Looking ahead, what are the most important factors that will contribute to growth in the TRF market? How do you expect TRF usage to progress in 2018, and is there still room for improvement?

Ziad Kerbage: As the TRF is a relatively new product, we believe marketing and education efforts could contribute to the growth in volumes as more and more clients look to switch from TRS trading to TRF trading, or even from ‘normal’ Euro Stoxx 50 Index futures to TRFs. We expect the volumes to continue growing in 2018, with more market participants trading them as they adjust their setup for this new product. With the bid/offers on the screen becoming tighter, and bigger sizes being displayed, we also expect the product to attract more liquidity. 

This article is not endorsed, sponsored or otherwise promoted by JP Morgan or any of its affiliates. Neither JP Morgan nor its affiliates is responsible for the contents of this document. The article only expresses the views of Ziad Kerbage, equity derivatives trading. It is not a research report, investment research or independent research and is not intended as such.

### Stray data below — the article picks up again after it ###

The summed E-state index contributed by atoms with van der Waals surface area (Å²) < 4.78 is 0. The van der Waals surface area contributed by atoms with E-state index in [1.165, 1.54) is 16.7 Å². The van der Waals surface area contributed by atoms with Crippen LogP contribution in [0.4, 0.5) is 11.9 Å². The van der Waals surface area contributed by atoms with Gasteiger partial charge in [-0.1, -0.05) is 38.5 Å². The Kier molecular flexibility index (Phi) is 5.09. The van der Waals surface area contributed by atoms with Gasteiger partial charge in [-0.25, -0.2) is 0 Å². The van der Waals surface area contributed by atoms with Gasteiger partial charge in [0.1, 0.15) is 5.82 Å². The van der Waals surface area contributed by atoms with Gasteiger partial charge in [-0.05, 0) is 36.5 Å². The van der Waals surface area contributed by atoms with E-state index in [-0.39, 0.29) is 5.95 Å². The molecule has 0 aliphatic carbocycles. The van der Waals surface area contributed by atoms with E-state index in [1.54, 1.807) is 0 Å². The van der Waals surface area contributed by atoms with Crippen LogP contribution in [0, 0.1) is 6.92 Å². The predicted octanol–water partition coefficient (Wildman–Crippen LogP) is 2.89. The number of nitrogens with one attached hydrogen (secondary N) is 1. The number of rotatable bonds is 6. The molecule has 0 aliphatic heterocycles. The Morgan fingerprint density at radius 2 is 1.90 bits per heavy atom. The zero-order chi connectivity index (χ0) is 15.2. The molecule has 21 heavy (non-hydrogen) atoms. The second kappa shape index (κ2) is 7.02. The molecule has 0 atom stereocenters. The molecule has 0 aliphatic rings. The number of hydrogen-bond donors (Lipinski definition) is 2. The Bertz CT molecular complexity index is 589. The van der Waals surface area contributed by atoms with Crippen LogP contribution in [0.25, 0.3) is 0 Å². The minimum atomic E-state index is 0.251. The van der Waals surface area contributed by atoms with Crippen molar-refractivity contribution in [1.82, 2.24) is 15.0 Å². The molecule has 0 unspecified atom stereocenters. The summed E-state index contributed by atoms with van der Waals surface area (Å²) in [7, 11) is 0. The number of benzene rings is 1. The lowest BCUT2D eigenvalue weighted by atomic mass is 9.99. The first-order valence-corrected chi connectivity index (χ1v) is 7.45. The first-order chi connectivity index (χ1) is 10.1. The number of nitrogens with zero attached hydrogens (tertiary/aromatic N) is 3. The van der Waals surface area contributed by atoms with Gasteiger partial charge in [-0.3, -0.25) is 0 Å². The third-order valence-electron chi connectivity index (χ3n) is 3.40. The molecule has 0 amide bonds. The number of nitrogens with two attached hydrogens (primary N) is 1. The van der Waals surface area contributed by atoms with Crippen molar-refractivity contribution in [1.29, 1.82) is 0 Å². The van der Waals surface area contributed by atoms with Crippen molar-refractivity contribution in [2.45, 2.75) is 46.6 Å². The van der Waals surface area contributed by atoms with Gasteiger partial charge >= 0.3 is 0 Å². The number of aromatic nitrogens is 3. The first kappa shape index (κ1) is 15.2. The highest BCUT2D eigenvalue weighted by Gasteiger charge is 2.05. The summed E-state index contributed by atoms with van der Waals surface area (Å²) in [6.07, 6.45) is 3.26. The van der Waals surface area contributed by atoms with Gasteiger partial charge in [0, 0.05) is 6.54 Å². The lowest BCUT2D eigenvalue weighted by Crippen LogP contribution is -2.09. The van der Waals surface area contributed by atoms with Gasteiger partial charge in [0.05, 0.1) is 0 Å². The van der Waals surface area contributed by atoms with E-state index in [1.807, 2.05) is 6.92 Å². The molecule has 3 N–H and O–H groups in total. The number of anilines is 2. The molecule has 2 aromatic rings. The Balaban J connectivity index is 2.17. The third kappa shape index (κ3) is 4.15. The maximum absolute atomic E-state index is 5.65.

This communication has been prepared solely for information purposes and the opinions expressed here do not constitute investment advice by or on behalf of the UniCredit Group. The information and opinions are not and should not be seen as a recommendation by or on behalf of the UniCredit Group to use any particular investment strategy.

Published as sponsored feature on Risk.net (March 2018 edition)


This article is not endorsed, sponsored or otherwise promoted by JP Morgan or any of its affiliates. Neither JP Morgan nor its affiliates is responsible for the contents of this document. The article only expresses the views of Ziad Kerbage, equity derivatives trading. It is not a research report, investment research or independent research and is not intended as such.

This communication has been prepared solely for information purposes and the opinions expressed here do not constitute investment advice by or on behalf of the UniCredit Group. The information and opinions are not and should not be seen as a recommendation by or on behalf of the UniCredit Group to use any particular investment strategy.